But a revulsion to what? To the laws of course which underlie the phenomena. But again — to which laws? Not merely to the physical ones, else Turner’s “Chemistry” and Watson’s “Practice of Medicine” are great poems.

True, we have heard Professor Forbes’s book on Glaciers called an epic poem, and not without reason: but what gives that noble book its epic character is neither the glaciers nor the laws of them, but the discovery of those laws: the methodic, truthful, valiant, patient battle between man and nature, his final victory, his wresting from her the secret which had been locked for ages in the ice-caves of the Alps, guarded by cold and fatigue, danger and superstitious dread. For Nature will be permanently interesting to the poet, and appear to him in a truly poetic aspect, only in as far as she is connected by him with spiritual and personal beings, and becomes in his eyes either a person herself, or the dwelling and organ of persons. The shortest scrap of word-painting, as Thomson’s “Seasons” will sufficiently prove, is wearisome and dead, unless there be a living figure in the landscape, or unless, failing a living figure, the scene is deliberately described with reference to the poet or the reader, not as something in itself, but as something seen by him, and grouped and subordinated exactly as it would strike his eye and mind. But even this is insufficient. The heart of man demands more, and so arises a craving after the old nature-mythology of Greece, the old fairy legends of the Middle Age. The great poets of the Renaissance both in England and in Italy had a similar craving. But the aspect under which these ancient dreams are regarded by them is most significantly different. With Spenser and Ariosto, fairies and elves, gods and demons, are regarded in their fancied connection with man. Even in the age of Pope, when the gods and the Rosicrucian Sylphs have become alike “poetical machinery,” this is their work. But among the moderns it is as connected with Nature, and giving a soul and a personality to her, that they are most valued. The most pure utterance of this feeling is perhaps Schiller’s “Gods of Greece,” where the loss of the Olympians is distinctly deplored, because it has unpeopled, not heaven, but earth. But the same tone runs through Goethe’s classical “Walpurgis Night,” where the old human “twelve gods,” the antitypes and the friends of men, in whom our forefathers delighted, have vanished utterly, and given place to semi-physical Nereides, Tritons, Telchines, Psylli, and Seismos himself.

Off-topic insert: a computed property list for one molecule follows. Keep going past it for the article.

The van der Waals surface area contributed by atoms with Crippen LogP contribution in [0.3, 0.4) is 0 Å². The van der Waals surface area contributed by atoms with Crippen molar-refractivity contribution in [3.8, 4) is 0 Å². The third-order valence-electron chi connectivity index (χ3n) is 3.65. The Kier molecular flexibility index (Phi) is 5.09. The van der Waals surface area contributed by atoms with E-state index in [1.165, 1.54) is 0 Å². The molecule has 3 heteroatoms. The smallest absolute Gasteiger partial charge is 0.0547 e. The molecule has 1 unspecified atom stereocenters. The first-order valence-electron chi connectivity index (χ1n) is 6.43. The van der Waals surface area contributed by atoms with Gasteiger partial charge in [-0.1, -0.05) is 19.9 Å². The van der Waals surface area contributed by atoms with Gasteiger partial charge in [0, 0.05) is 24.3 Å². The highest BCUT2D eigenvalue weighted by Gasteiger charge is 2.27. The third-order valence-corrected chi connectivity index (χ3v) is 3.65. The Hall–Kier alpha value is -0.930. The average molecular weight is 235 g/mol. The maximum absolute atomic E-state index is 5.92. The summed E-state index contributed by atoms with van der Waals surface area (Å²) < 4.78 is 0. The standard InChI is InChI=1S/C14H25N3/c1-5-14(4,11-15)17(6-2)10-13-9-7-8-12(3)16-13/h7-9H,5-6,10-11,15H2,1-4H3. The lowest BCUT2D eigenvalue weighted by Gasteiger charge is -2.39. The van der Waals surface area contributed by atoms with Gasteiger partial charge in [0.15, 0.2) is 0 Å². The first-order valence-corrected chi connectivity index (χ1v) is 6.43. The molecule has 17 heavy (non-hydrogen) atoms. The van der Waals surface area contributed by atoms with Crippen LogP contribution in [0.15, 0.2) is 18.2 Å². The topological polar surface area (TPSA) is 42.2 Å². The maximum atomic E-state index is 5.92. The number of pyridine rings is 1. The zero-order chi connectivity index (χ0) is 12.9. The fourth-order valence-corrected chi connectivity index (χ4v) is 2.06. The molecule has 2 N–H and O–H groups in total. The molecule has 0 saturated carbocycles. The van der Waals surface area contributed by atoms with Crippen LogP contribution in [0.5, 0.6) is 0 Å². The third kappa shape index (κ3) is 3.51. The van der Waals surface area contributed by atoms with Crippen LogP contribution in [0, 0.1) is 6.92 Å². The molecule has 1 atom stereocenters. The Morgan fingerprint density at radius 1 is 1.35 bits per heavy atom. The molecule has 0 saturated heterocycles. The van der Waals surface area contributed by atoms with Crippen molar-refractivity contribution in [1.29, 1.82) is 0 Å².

Keats, in his wonderful “Endymion,” contrived to unite the two aspects of Greek mythology as they never had been united before, except by Spenser in his “Garden of Adonis.” But the pantheistic notion, as he himself says in “Lamia,” was the one which lay nearest his heart; and in his “Hyperion” he begins to deal wholly with the Nature gods, and after magnificent success, leaves the poem unfinished, most probably because he had become, as his readers must, weary of its utter want of human interest. For that, after all, is what is wanted in a poetical view of Nature; and that is what the poet, in proportion to his want of dramatic faculty, must draw from himself. He must — he does in these days — colour Nature with the records of his own mind, and bestow a factitious life and interest on her by making her reflect his own joy or sorrow. If he be out of humour, she must frown; if he sigh, she must roar; if he be — what he very seldom is — tolerably comfortable, the birds have liberty to sing, and the sun to shine. But by the time that he has arrived at this stage of his development, or degradation, the poet is hardly to be called a strong man, he who is so munch the slave of his own moods that he must needs see no object save through them, is not very likely to be able to resist the awe which nature’s grandeur and inscrutability brings with it, and to say firmly, and yet reverently:

Si fractus illibatur orbis,

Impavidum ferient ruinæ.

He feels, in spite of his conceit, that nature is not going his way, or looking his looks, but going what he calls her own way, what we call God’s way. At all events, he feels that he is lying, when he represents the great universe as turned to his small set of Pan’s pipes and all the more because he feels that, conceal it as he will, those same Pan’s pipes are out of tune with each other. And so arises the habit of impersonating nature, not after the manner of Spenser (whose purity of metaphor and philosophic method, when he deals with nature, is generally even more marvellous than the richness of his fancy), as an organic whole, but in her single and accidental phenomena; and of ascribing not merely animal passions or animal enjoyment, but human discursive intellect and moral sense, to inanimate objects, and talking as if a stick or a stone were more of a man than the poet is — as indeed they very often may be.